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Battered woman syndrome: Juror common understanding and expert testimony

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Title: Battered woman syndrome: Juror common understanding and expert testimony
Author(s): Mechanic, Mindy Beth
Doctoral Committee Chair(s): Aber, Mark S.
Department / Program: Psychology
Discipline: Psychology
Degree Granting Institution: University of Illinois at Urbana-Champaign
Degree: Ph.D.
Genre: Dissertation
Subject(s): Law Psychology, Social Social Work Women's Studies Psychology, Clinical
Abstract: The purpose of the present research was to address two broad questions related to the use of expert testimony in battered women's homicide cases. First, what do laypersons know about battering, and in what ways is that knowledge tied to conceptually similar attitudinal constructs, such as sex roles, adversarial beliefs about women, and support for the use of violence against women? Second, what is the impact of expert testimony on juror decision-making in a simulated battered woman's homicide case? Do prior knowledge of domestic violence and beliefs about the acceptability of woman-battering affect receptivity to expert testimony or influence the decision-making process?Results from the first study provide preliminary psychometric support for the development of a measure to assess lay knowledge of battering. Using the known groups method, initial evidence of validity was demonstrated. The measure was found to have adequate reliability. Evidence of discriminant validity was obtained by showing the measure to be only marginally associated with related attitudinal and sex role constructs. Substantive findings suggest that while there is a subset of information about battering that is common knowledge, and an equally small domain of misinformation, there is inconsistency in knowledge about the majority of information.Results from study two emphasize the limited impact of expert testimony on juror decision-making in a battered women's homicide case. Long standing individual difference factors were influential in shaping the decision-making process, and the verdicts rendered. In addition, findings underscore confusion between constructs related to excuse vs. justification in battered women's homicide cases.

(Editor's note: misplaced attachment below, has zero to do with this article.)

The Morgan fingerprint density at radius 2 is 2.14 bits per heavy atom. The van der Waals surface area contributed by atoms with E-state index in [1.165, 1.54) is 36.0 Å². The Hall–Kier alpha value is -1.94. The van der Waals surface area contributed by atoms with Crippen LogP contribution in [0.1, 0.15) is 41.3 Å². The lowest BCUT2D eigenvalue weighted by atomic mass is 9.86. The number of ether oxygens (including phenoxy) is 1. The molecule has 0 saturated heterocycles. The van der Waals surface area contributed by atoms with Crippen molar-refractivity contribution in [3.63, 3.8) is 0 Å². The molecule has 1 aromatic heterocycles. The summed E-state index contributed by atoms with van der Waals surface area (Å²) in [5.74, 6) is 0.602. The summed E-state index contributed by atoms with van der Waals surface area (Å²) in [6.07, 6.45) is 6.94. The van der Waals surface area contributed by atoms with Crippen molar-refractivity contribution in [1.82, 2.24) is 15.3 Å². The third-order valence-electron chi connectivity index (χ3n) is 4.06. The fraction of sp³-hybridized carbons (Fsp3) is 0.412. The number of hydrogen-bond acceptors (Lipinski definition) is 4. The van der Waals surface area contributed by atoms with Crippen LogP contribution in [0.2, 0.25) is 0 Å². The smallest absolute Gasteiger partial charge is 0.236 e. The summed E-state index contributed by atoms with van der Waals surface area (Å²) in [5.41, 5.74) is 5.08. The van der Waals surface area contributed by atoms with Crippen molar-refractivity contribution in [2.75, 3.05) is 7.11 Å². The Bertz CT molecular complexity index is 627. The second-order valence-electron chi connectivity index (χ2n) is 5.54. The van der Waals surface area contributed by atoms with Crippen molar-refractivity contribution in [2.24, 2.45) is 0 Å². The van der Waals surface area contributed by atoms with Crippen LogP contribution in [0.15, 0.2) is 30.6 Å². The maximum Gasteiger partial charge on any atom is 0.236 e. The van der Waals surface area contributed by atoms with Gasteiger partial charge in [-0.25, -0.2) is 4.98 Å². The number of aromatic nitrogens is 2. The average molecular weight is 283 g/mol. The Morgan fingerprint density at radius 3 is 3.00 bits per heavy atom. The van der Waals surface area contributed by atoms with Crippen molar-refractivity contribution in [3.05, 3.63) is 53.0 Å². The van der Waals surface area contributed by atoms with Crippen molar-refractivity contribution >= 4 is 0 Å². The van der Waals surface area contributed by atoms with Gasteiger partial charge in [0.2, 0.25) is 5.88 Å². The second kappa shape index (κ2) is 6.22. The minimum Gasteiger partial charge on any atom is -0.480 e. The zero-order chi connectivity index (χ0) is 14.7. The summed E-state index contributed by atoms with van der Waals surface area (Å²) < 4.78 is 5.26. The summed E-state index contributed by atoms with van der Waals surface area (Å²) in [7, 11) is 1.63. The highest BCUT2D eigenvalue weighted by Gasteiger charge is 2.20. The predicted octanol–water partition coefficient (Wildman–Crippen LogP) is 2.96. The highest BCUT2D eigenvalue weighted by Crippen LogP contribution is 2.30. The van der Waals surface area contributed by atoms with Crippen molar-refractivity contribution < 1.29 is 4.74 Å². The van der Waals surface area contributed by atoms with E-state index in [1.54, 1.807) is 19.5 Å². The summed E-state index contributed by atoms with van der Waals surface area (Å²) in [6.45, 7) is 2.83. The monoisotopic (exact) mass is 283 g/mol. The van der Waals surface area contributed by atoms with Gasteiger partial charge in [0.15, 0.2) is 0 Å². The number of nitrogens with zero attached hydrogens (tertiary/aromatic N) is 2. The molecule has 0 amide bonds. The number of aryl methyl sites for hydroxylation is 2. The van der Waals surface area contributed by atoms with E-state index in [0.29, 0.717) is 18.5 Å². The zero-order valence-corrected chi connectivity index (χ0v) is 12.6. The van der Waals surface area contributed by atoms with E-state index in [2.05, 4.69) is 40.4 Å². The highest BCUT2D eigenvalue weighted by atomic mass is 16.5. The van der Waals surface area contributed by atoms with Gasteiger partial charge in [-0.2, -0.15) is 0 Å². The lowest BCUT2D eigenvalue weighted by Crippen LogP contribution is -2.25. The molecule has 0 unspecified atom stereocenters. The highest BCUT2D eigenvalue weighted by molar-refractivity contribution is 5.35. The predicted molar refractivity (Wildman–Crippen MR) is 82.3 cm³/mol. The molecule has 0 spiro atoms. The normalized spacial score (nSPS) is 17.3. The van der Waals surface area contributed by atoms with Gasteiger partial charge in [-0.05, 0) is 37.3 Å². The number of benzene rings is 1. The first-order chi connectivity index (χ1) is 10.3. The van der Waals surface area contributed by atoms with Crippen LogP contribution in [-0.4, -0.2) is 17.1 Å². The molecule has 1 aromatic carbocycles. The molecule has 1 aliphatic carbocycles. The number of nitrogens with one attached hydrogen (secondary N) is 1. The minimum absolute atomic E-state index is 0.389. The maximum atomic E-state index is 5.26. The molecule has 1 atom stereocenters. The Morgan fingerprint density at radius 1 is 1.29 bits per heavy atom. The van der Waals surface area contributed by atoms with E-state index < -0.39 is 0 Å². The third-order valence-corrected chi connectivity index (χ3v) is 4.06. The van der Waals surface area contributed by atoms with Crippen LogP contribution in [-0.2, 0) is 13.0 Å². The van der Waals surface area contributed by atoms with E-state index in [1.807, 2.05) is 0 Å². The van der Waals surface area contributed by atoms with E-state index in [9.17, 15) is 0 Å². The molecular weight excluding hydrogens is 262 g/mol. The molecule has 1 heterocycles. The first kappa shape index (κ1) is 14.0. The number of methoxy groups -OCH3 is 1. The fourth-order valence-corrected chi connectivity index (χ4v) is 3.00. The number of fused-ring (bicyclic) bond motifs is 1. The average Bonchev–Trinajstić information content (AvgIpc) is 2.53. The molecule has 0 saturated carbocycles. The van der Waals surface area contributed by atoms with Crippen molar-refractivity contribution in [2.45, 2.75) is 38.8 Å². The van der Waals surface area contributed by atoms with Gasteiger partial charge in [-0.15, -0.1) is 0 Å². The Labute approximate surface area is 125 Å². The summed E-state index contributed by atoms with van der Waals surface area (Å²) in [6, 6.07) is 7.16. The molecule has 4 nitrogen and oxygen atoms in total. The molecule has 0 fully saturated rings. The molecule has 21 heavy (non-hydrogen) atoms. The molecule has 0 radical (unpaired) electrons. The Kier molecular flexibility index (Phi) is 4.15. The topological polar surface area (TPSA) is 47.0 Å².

Issue Date: 1996
Type: Text
Language: English
URI: http://hdl.handle.net/2142/21811
ISBN: 9780591089042
Rights Information: Copyright 1996 Mechanic, Mindy Beth
Date Available in IDEALS: 2011-05-07
Identifier in Online Catalog: AAI9702608
OCLC Identifier: (UMI)AAI9702608
 

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